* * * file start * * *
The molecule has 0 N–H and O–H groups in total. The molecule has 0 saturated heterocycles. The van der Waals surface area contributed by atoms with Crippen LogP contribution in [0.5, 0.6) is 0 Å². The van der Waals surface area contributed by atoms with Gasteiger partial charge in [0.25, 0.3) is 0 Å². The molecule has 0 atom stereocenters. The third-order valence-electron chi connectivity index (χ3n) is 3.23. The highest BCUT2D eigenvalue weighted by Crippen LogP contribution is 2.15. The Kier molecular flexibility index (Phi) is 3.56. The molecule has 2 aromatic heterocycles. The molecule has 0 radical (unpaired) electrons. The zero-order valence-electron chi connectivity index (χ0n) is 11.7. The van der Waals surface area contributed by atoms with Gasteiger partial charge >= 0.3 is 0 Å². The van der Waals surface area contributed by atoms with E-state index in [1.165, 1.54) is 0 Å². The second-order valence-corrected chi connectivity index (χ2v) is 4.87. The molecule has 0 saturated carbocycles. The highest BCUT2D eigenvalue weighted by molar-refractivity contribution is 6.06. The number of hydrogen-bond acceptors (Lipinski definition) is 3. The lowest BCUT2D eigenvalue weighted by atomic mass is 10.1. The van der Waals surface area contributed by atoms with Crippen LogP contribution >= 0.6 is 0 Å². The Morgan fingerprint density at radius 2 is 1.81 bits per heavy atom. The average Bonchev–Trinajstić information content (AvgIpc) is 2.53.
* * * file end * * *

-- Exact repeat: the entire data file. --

The molecule has 0 N–H and O–H groups in total. The molecule has 0 saturated heterocycles. The van der Waals surface area contributed by atoms with Crippen LogP contribution in [0.5, 0.6) is 0 Å². The van der Waals surface area contributed by atoms with Gasteiger partial charge in [0.25, 0.3) is 0 Å². The molecule has 0 atom stereocenters. The third-order valence-electron chi connectivity index (χ3n) is 3.23. The highest BCUT2D eigenvalue weighted by Crippen LogP contribution is 2.15. The Kier molecular flexibility index (Phi) is 3.56. The molecule has 2 aromatic heterocycles. The molecule has 0 radical (unpaired) electrons. The zero-order valence-electron chi connectivity index (χ0n) is 11.7. The van der Waals surface area contributed by atoms with Gasteiger partial charge >= 0.3 is 0 Å². The van der Waals surface area contributed by atoms with E-state index in [1.165, 1.54) is 0 Å². The second-order valence-corrected chi connectivity index (χ2v) is 4.87. The molecule has 0 saturated carbocycles. The highest BCUT2D eigenvalue weighted by molar-refractivity contribution is 6.06. The number of hydrogen-bond acceptors (Lipinski definition) is 3. The lowest BCUT2D eigenvalue weighted by atomic mass is 10.1. The van der Waals surface area contributed by atoms with Crippen LogP contribution >= 0.6 is 0 Å². The Morgan fingerprint density at radius 2 is 1.81 bits per heavy atom. The average Bonchev–Trinajstić information content (AvgIpc) is 2.53.